Flavonoid content in the plant methanolic and ethanolic extracts was determined using spectrophotometric method with some modifications. 1 mg/ml aqueous solutions for both methanolic and ethanolic extracts were prepared in the analysis [14].

Total flavonoid content was determined using a modified aluminium chloride assay method as described by Barek and Hasmadi [17]. 2 ml of solution was pipette out in a test tube in which 0.2 ml of 5% Sodium Nitrate (NaNO3) was mixed and stand for 5 minutes. 0.2 ml of 5% Aluminium Chloride (AlCl3) was pipetted out, mixed in the tube and allowed to stand for 5 minutes. This followed addition of 2 ml of 1N Sodium Hydroxide (NaOH) in the tube and finally volume was made up to 5ml. The absorbance was measured after 15 minutes at 510nm against a reagent blank. The test result was correlated with standard curve of Quercetin (20, 40, 60, 80, 100μg/ml) and the total flavonoid content is expressed as mg QE/g of dry weight.

Tannin Content of Plant Materials

Tannin content in the plant methanolic and ethanolic extracts was determined using spectrophotometric method with some modifications. 1 mg/ml aqueous solutions for both methanolic and ethanolic extracts were prepared in the analysis [14].

The tannins were determined by Folin-Ciocalteu method. About 0.1 ml of the sample extract was added to a volumetric flask (10 ml) containing 7.5 ml of distilled water and 0.5 ml of Folin-Ciocalteu phenol reagent, 1 ml of 35% Na2CO3 solution and dilute to 10 ml with distilled water. The mixture was shaken well and kept at room temperature for 30 min. A set of reference standard solutions of gallic acid (20,40,60,80 and100μg/ml) were prepared in the same manner as described earlier. Absorbance for test and standard solutions were measured against the blank at 725 nm with an UV/Visible spectrophotometer. The tannin content was expressed in terms of mg of GAE /g of extract [18-20].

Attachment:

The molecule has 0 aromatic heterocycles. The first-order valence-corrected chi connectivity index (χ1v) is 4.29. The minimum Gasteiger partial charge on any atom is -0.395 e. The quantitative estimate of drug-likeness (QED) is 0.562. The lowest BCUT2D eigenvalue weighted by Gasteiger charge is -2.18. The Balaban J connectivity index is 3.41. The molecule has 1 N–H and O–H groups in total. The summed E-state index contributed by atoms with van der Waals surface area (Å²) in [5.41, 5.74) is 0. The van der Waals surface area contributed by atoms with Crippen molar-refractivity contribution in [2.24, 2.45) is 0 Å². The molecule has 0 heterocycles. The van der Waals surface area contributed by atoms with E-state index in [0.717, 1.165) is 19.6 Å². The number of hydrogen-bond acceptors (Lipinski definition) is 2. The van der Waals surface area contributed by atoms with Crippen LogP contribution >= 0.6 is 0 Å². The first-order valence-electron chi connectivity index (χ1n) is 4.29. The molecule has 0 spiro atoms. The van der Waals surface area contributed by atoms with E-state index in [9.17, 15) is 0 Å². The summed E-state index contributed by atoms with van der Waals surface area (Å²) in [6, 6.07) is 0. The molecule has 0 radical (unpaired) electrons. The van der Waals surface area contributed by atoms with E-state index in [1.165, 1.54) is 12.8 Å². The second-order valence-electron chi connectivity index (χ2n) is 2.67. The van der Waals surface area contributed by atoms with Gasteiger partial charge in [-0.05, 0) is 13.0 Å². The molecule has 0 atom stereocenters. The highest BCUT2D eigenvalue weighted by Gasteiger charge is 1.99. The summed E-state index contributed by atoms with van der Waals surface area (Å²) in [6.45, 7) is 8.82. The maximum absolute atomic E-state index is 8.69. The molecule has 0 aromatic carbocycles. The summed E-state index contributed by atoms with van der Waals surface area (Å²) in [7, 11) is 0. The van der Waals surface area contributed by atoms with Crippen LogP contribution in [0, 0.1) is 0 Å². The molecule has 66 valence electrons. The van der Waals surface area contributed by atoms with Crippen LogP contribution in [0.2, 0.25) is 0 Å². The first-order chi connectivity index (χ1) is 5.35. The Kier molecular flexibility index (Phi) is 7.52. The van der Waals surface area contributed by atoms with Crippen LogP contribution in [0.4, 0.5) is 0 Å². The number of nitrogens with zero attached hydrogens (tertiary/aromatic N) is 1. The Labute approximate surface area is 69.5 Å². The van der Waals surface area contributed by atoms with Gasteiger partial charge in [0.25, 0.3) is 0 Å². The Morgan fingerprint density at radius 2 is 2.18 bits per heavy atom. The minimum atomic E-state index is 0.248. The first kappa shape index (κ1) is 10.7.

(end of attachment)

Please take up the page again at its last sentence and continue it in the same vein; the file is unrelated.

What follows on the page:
Total Chlorophyll and Total Carotene Contents

The chlorophyll and carotene contents were analyzed according to the method described by Turlerinde [21]. The weighed samples were mixed with 96% methanol (50 mL for each gram) for one minute using a vortex. The homogenate was filtered through a filter paper (No: 42 Whatman) and centrifuged using the centrifuge (EBA 20) for 10 min at 245g. The supernatant was separated and the absorbance was read at 470, 653, and 666 nm on UV/VIS spectrometer (SP-3000). The concentration of each pigment was calculated according to the formulas of Kichtenthaler and Wellburn [22] and was reported as μg per g dry weight of sample.

Chlorophyll a = 15.65 (A666) – 7.34(A653).

Chlorophyll b = 27.05(A653) – 11.21(A666).

Carotene = (1000 (A470) − 2.270 (Ca) − 81.4 (Cb))/245.

Where,

Ca is chlorophyll a

Cb is chlorophyll b

Antioxidant Assays

Preparation of Plant Extracts for Antioxidant Evaluation

About 10 g of the grounded plant were soaked in 1 Liter of methanol (99%) and put in a shaker device at 100 rounds per minute for 72 hours at room temperature and stored in refrigerator for 4 days. The extracts were then filtered using filter papers and concentrated under vacuum on a rotator evaporator. The crude extract was stored at 4°C and the antioxidant test was done directly within five minutes [14].

Total Antioxidant Capacity